• Welcome to the company
  • Welcome to the team
  • Welcome to the job

Hiring managers, your organization’s Orientation program will probably hopefully do a decent job with introducing your new employee to the company.  Team?  Job?  These should fall a little more heavily on you.  After all, you are the one who has been involved in the selection of this new employee.  You know what his role will entail.  You know who he will be working with.  You know the systems, tools and resources that will be used regularly.

Own it, hiring managers.

Coordinate the Meet & Greet sessions.  Give him time to get settled.  Provide training when necessary. Begin discussing projects or tasks where the employee can be productive and build early credibility.  Think about those quick wins your new employee can strive toward, and involve him.

4.  Provide a detailed agenda for the new employee.

We’ve discussed a balanced agenda, figuratively.  This one is simple – give him an agenda, literally.  Create a document he can carry with him for his first week, even if these meetings are on his calendar.  Don’t underestimate the comfort of something tangible.  On the agenda, include the dates/times (obvs), meeting room locations (Does he know his way around yet?  Does he need a map?), the names of the people he will be meeting with (and their roles), and any other pertinent information.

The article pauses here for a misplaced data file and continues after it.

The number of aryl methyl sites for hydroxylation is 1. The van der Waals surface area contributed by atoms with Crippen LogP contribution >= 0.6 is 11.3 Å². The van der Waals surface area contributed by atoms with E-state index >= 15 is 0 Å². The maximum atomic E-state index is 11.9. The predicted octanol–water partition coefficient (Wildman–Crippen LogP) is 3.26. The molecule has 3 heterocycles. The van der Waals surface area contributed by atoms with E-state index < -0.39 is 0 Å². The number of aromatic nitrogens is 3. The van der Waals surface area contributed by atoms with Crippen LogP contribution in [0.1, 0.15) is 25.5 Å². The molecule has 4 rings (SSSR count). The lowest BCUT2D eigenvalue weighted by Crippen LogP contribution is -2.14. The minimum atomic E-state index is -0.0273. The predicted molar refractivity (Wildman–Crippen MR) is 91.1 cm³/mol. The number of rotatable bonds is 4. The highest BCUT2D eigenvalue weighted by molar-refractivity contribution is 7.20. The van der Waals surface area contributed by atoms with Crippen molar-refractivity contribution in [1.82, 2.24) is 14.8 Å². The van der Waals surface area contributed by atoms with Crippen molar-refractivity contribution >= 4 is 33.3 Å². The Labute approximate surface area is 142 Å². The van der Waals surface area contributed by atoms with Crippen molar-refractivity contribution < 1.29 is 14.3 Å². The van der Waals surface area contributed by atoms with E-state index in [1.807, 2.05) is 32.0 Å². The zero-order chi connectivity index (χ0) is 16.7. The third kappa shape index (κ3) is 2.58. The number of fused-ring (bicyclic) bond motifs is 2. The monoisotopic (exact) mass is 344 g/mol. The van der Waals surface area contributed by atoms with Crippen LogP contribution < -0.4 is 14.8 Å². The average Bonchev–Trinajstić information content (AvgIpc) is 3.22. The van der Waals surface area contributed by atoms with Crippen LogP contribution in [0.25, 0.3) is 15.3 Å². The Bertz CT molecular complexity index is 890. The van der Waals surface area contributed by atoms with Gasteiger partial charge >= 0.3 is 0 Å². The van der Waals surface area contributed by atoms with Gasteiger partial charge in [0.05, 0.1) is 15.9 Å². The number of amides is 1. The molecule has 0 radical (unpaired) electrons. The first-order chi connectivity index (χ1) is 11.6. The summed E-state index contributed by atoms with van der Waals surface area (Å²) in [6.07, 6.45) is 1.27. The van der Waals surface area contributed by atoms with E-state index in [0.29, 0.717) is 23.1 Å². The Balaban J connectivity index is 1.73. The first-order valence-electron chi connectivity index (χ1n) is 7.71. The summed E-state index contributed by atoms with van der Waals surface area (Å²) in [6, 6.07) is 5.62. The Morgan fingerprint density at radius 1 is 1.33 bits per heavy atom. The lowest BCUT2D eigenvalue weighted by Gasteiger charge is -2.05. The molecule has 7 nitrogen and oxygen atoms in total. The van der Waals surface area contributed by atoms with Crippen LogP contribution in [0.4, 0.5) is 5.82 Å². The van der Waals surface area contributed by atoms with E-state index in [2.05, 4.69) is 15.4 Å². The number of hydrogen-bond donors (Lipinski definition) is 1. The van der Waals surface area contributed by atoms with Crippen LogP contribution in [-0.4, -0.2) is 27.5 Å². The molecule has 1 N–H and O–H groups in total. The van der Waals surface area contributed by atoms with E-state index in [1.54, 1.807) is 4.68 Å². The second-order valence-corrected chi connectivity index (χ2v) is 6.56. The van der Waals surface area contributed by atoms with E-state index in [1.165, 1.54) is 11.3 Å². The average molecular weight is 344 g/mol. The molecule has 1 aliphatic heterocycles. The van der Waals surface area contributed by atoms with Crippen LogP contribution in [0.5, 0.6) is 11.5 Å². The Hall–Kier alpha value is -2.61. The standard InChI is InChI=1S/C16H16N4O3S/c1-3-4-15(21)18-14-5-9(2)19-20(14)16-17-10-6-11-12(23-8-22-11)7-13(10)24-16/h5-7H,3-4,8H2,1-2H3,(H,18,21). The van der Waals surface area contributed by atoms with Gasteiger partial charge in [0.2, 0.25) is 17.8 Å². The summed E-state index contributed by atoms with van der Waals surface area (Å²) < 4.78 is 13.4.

5.  The hiring manager should make time for the new employee. Daily.

The Meet & Greet is an enhancement to your onboarding program.  It is not a replacement for you, hiring manager.  Every day, in a variety of channels, you should be reaching out to the employee. The morning greeting, a midday check-in, and an end of day debrief are three essentials to incorporate, but don’t stop there!  Here are a few easy ways to let your new employee know you’re involved and available:

  • Take your new employee to lunch at least once during his first week (please make sure someone takes him to lunch on his first day, if you are unable to do this yourself!)
  • Organize a team lunch/dinner during his first week
  • Send an IM to periodically check in (be careful not to nag or micromanage!)
  • Include him in your routine mid-afternoon walk to the vending machine
  • Meet with him for 10-15 minutes at the end of each day of his first week – review his day, answer any questions, follow up as needed
  • Make an effort to get acquainted with your employee as a human being, not just as an employee!
  • Walk the new employee around the building and informally introduce him to department leaders
  • Make sure he has the supplies he needs; arrange for items that must be ordered
  • Discuss his job description – ensure that expectations are clear and everyone is on the same page!

There you have it.  Whether you are an HR professional, a Learning & Development practitioner or a hiring manager, you can play a role in facilitating meaningful dialogue between new employees and their tenured counterparts.  Those who own the onboarding process have the responsibility of enabling hiring managers to effectively embrace and immerse a new employee into the team and job.  Hiring managers should take ownership of knowing what the new employee needs and doing something about it, so your incumbent will find success.  We’re all responsible…and in our ways and roles, we’re all accountable.

Your turn:  Are Meet & Greet sessions a part of your onboarding program?  How do you utilize these meetings?  Has it been successful in your organization?  Please share your thoughts!